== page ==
The two choices above were both Dems, so the Governor could not select another Dem. So the selection of Moore, would help meet that criteria. However, selecting a DTS would have also addressed that criteria.. And there was one very compelling DTS option, but first let’s look at MLG’s selection, Brian Moore.

Brian Moore, GOP from Curry County, is a former state legislator representing eastern New Mexico counties. He is the President and CEO of Ranch Market supermarket in Clayton, N.M. Moore previously served as the legislative team leader for the New Mexico Association of Counties, as well as on the state’s Renewable Energy Transmission Authority Board and Gov. Lujan Grisham’s Economic Recovery Council. He attended the University of Denver. He was also the chief of staff for Governor Susana Martinez, ugh. His term of appointment is 2 years.

It is hard to see the value added in appointing a grocery chain operator with extremely limited experience in energy and utility industries or their regulation. Admittedly, he has lots of political experience as a legislator and as a governor’s chief of staff, but one of the primary stated objectives for switching to an appointed PRC was to depoliticize that body and its work, so this kind of legislative and political experience should not be viewed as a positive, especially given his role as Chief of Staff for a truly horrid Governor.

What’s more, a review of Moore’s responses to the questionnaire completed by all finalists, reveals little evidence of grasp of regulatory process. His responses were generally one sentence and where he had opportunities to expand on his experience as a RETA board member, he never did, not even noting his length of service or any specific, relevant issues upon which he deliberated. In one response, he noted that he hadn’t really studied how other state Commissions function, noting in passing that Texas seems to have problems, but Colorado seems to regulate ‘without much drama.” The absence of drama is hardly an indicator of an effective regulatory process. Moreover, one would think if someone were serious about serving on the PRC, they’d have done at least a little digging into how they function and perhaps done a quick search on most effective utility regulators, especially after seeing the question asked in the questionnaire. In short, a paper thin, uninspiring selection, especially when you consider the alternatives available..

Who Should Have Been Appointed

The Governor made one good selection, Gabriel Arguilera, But she could also have selected:

Carolyn Glick., DTS from Santa Fe County, so no conflict about more than one candidate from one county and as a DTS, no conflict with the other two Dems appointed. With 16 years direct PRC experience, it is hard to imagine how she could have not risen to the top of any review seeking the most qualified candidate and the one most ready to hit the ground running.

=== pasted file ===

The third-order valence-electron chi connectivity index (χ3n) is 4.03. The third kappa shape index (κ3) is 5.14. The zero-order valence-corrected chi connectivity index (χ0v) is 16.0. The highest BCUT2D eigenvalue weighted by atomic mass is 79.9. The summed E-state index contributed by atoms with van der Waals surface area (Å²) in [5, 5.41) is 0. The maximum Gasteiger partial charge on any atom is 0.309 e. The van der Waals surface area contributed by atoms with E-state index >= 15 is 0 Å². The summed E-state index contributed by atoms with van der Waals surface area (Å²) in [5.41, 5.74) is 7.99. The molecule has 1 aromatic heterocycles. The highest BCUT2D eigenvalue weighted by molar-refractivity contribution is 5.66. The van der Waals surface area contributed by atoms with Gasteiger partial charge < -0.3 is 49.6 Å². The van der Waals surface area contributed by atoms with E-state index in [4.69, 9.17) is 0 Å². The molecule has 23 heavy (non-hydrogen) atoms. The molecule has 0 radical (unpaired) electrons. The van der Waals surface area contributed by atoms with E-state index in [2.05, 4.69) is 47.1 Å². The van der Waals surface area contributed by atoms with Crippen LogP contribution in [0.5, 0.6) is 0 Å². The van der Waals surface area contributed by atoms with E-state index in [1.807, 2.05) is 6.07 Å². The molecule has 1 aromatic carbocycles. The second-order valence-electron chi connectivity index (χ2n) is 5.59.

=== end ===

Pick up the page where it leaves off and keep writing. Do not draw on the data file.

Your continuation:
In short, one decent pick, one uninspiring one and one that peeled away any veneer covering the true motivation in the Governor’s selections. We will have our work cut out for us with this PRC. But it is good to recall, we had years with Sandy Jones and Patrick Lyons who were rock solid with the utilities and foiled every meaningful attempt at accountability, The appointments need to be confirmed in the Senate and there re good arguments to be made for rejecting both Moore and O’Connell.. We want to confer with allies about our strategy, but I suspect that work will begin in the Senate.

It is worth noting that the Senate is in a real bind, as should they reject one or more nominees, we will not have a functional quorum and the PRC has several critical cases looming. So, stay tuned and happy new years.

In solidarity & hope,

Paul & Roxanne

Categories: energy

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2 replies

  1. Disappointing, to be sure. The Grocery Chain guy, for me, was a head scratcher. Maybe she was looking for someone who lacked sufficient knowledge so that this pick could be easily swayed to the prevailing winds.

  2. I was more than surprised to see that the governor not only makes the picks for the PRC but that she also assigns the length of their term. Everything about this stinks but it shows MLG had a strategy from the beginning of her first term to foist this terrible merger on state residents. What does this politician stand for? Yes, we get some good things out of the legislature that she takes credit for. But her personal focus is on really terrible stuff like the Avangrid PNN merger and hydrogen hub development. All a gift to her oil and gas industry patrons. Was I the only one shocked when she appeared as the welcomed guest speaker at the NMOGA convention shortly after her election? When they show you who they are… believe them. So, can this travesty be blocked in the Senate or will a majority of the party break rank and stand up for their constituents?